“We did various simulations to determine how the fumes could be captured with a smaller nozzle,” Whidtfieldt says. “It took a lot of research and development to get it right, but now welders can get into those tight spots, produce quality welds and use less shielding gas to do the job.”
The new streamlined Extractor nozzle has a conical suction head, which is located at the tip of the gun, close to the source of the fumes. Nearby, the shielding gas can be emitted with an increased flow velocity without increasing the overall consumption of shielding gas. In addition to gaining maximum visibility and control with the new nozzle, welding fumes are reduced by 90 to 95 percent.
When the shell of the ship starts coming together and welders need to move through those tight spaces, maneuverability is a must. To improve their mobility, RoboVent included a ball-and-socket joint between the torch and the conical suction head on the Extractor. The design also turned out to be helpful when welding outside of the ship.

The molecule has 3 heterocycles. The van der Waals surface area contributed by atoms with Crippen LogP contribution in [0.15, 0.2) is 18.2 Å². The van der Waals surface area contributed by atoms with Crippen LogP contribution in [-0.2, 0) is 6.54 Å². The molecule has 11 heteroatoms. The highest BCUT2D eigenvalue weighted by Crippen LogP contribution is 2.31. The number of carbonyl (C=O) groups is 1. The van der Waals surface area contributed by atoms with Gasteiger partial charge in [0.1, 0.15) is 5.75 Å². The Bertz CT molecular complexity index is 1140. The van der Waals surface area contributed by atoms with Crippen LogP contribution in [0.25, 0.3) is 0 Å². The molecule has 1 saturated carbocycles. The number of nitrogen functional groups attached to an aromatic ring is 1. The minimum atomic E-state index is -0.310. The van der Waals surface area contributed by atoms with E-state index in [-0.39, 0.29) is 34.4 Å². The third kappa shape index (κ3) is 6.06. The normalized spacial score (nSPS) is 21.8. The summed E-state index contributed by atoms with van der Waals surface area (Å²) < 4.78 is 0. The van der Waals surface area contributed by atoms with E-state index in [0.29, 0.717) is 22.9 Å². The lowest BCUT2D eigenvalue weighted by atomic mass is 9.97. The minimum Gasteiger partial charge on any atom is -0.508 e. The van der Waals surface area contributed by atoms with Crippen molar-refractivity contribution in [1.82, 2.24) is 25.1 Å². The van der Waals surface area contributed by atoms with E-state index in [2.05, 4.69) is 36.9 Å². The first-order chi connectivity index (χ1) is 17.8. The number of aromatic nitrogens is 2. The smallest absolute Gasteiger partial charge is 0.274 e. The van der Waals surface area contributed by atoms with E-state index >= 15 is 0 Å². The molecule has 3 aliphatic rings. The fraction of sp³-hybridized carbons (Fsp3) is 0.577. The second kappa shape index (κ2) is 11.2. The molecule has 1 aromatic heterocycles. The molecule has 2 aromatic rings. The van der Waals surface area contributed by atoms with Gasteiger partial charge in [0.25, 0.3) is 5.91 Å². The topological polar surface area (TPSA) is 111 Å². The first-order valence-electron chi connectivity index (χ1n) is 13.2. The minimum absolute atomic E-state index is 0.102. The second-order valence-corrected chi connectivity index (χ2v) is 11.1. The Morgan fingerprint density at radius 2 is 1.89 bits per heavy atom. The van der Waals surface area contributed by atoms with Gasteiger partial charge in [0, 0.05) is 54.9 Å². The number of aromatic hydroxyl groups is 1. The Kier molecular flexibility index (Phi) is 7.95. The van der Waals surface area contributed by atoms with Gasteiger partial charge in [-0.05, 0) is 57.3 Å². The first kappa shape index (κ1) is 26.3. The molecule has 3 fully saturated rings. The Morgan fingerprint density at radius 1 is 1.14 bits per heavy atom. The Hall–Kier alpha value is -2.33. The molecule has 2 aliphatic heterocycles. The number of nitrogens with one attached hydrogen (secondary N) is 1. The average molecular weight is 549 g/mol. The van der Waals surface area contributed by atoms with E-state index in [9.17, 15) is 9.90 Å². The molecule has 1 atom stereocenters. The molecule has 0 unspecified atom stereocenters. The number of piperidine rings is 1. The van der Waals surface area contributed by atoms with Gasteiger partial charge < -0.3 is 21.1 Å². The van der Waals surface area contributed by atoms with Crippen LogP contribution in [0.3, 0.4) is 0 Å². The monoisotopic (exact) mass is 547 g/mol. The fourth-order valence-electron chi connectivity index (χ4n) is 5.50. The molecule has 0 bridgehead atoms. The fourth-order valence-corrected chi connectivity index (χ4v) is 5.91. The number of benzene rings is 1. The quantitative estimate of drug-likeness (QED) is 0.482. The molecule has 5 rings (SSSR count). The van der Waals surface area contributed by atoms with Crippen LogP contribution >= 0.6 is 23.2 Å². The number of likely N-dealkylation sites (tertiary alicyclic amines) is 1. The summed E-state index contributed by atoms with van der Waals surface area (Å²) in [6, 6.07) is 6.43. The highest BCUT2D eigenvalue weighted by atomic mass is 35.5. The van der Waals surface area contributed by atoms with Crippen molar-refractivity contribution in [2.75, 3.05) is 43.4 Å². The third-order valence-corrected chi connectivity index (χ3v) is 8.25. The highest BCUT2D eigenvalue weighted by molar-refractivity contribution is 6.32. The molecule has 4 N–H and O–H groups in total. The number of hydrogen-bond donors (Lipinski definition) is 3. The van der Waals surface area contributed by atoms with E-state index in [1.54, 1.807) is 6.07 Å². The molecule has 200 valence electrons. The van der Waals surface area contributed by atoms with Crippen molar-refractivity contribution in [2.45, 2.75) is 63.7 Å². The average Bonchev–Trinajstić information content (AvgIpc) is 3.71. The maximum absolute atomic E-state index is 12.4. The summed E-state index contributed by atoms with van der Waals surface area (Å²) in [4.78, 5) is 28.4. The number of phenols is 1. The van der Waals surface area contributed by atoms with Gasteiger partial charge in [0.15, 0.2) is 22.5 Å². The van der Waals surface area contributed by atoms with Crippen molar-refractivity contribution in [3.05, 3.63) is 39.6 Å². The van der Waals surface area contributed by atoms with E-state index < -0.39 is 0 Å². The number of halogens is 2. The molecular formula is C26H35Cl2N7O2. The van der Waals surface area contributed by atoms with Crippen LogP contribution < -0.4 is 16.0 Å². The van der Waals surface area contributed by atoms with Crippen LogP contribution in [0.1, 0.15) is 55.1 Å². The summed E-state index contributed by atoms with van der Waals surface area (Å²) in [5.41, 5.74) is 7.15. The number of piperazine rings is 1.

“For a large workpiece, welders often need to move from one end to the other,” Whidtfieldt explains. “With previous solutions, such as a fume extraction arm suspended from the ceiling or hoses with magnets on the ends to hold them in position, everything would need to be moved and repositioned. With the Extractor, the fume extraction system moves with you. It’s always ready to go, no matter where the welder is located.”
Due to the fact that shipbuilding welders are working in such a unique environment – sometimes inside and sometimes outside – a mobile fume extraction system is key to producing the best and most robust welds possible. Without the Extractor, watertight welds are much more difficult to achieve.